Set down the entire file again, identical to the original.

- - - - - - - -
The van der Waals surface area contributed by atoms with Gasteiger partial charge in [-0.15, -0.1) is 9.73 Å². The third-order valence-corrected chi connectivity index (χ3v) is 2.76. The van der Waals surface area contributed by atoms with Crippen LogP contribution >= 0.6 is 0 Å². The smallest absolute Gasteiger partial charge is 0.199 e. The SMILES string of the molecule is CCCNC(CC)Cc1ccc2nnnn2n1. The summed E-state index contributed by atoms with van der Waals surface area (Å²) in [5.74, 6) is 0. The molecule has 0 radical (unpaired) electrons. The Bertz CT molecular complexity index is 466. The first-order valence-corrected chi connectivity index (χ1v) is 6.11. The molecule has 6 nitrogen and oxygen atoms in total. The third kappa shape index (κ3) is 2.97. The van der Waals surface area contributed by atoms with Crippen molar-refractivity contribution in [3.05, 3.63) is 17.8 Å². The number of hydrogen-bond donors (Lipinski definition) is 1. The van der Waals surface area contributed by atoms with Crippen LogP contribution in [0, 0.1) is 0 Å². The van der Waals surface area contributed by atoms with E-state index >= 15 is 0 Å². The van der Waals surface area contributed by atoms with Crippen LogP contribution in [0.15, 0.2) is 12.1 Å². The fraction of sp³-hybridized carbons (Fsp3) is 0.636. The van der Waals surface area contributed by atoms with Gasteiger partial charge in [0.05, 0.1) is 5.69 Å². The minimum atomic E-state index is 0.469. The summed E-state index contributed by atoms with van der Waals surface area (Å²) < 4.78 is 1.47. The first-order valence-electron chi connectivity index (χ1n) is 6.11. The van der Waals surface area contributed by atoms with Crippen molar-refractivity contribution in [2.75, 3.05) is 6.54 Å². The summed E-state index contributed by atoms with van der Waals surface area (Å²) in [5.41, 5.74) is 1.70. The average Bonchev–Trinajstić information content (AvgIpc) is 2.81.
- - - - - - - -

The van der Waals surface area contributed by atoms with Gasteiger partial charge in [-0.15, -0.1) is 9.73 Å². The third-order valence-corrected chi connectivity index (χ3v) is 2.76. The van der Waals surface area contributed by atoms with Crippen LogP contribution >= 0.6 is 0 Å². The smallest absolute Gasteiger partial charge is 0.199 e. The SMILES string of the molecule is CCCNC(CC)Cc1ccc2nnnn2n1. The summed E-state index contributed by atoms with van der Waals surface area (Å²) in [5.74, 6) is 0. The molecule has 0 radical (unpaired) electrons. The Bertz CT molecular complexity index is 466. The first-order valence-corrected chi connectivity index (χ1v) is 6.11. The molecule has 6 nitrogen and oxygen atoms in total. The third kappa shape index (κ3) is 2.97. The van der Waals surface area contributed by atoms with Crippen molar-refractivity contribution in [3.05, 3.63) is 17.8 Å². The number of hydrogen-bond donors (Lipinski definition) is 1. The van der Waals surface area contributed by atoms with Crippen LogP contribution in [0, 0.1) is 0 Å². The van der Waals surface area contributed by atoms with E-state index >= 15 is 0 Å². The van der Waals surface area contributed by atoms with Crippen LogP contribution in [0.15, 0.2) is 12.1 Å². The fraction of sp³-hybridized carbons (Fsp3) is 0.636. The van der Waals surface area contributed by atoms with Gasteiger partial charge in [0.05, 0.1) is 5.69 Å². The minimum atomic E-state index is 0.469. The summed E-state index contributed by atoms with van der Waals surface area (Å²) < 4.78 is 1.47. The first-order valence-electron chi connectivity index (χ1n) is 6.11. The van der Waals surface area contributed by atoms with Crippen molar-refractivity contribution in [2.75, 3.05) is 6.54 Å². The summed E-state index contributed by atoms with van der Waals surface area (Å²) in [5.41, 5.74) is 1.70. The average Bonchev–Trinajstić information content (AvgIpc) is 2.81.